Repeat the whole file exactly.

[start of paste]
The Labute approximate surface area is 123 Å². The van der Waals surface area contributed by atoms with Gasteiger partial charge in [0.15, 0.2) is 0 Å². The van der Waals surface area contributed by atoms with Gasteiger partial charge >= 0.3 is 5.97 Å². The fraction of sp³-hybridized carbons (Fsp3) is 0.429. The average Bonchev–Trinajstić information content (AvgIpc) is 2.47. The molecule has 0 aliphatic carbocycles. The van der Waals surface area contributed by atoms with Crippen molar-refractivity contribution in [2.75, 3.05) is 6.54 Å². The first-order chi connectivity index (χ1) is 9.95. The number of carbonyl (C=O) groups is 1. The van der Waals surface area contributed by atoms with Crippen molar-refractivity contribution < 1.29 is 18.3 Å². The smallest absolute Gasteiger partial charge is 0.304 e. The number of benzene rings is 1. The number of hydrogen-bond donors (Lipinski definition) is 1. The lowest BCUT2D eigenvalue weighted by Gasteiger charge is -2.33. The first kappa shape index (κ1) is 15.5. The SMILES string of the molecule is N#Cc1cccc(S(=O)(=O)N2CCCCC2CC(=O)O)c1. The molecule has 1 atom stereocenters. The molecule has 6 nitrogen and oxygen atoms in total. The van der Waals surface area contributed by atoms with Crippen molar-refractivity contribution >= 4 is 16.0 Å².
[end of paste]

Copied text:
The Labute approximate surface area is 123 Å². The van der Waals surface area contributed by atoms with Gasteiger partial charge in [0.15, 0.2) is 0 Å². The van der Waals surface area contributed by atoms with Gasteiger partial charge >= 0.3 is 5.97 Å². The fraction of sp³-hybridized carbons (Fsp3) is 0.429. The average Bonchev–Trinajstić information content (AvgIpc) is 2.47. The molecule has 0 aliphatic carbocycles. The van der Waals surface area contributed by atoms with Crippen molar-refractivity contribution in [2.75, 3.05) is 6.54 Å². The first-order chi connectivity index (χ1) is 9.95. The number of carbonyl (C=O) groups is 1. The van der Waals surface area contributed by atoms with Crippen molar-refractivity contribution < 1.29 is 18.3 Å². The smallest absolute Gasteiger partial charge is 0.304 e. The number of benzene rings is 1. The number of hydrogen-bond donors (Lipinski definition) is 1. The lowest BCUT2D eigenvalue weighted by Gasteiger charge is -2.33. The first kappa shape index (κ1) is 15.5. The SMILES string of the molecule is N#Cc1cccc(S(=O)(=O)N2CCCCC2CC(=O)O)c1. The molecule has 1 atom stereocenters. The molecule has 6 nitrogen and oxygen atoms in total. The van der Waals surface area contributed by atoms with Crippen molar-refractivity contribution >= 4 is 16.0 Å².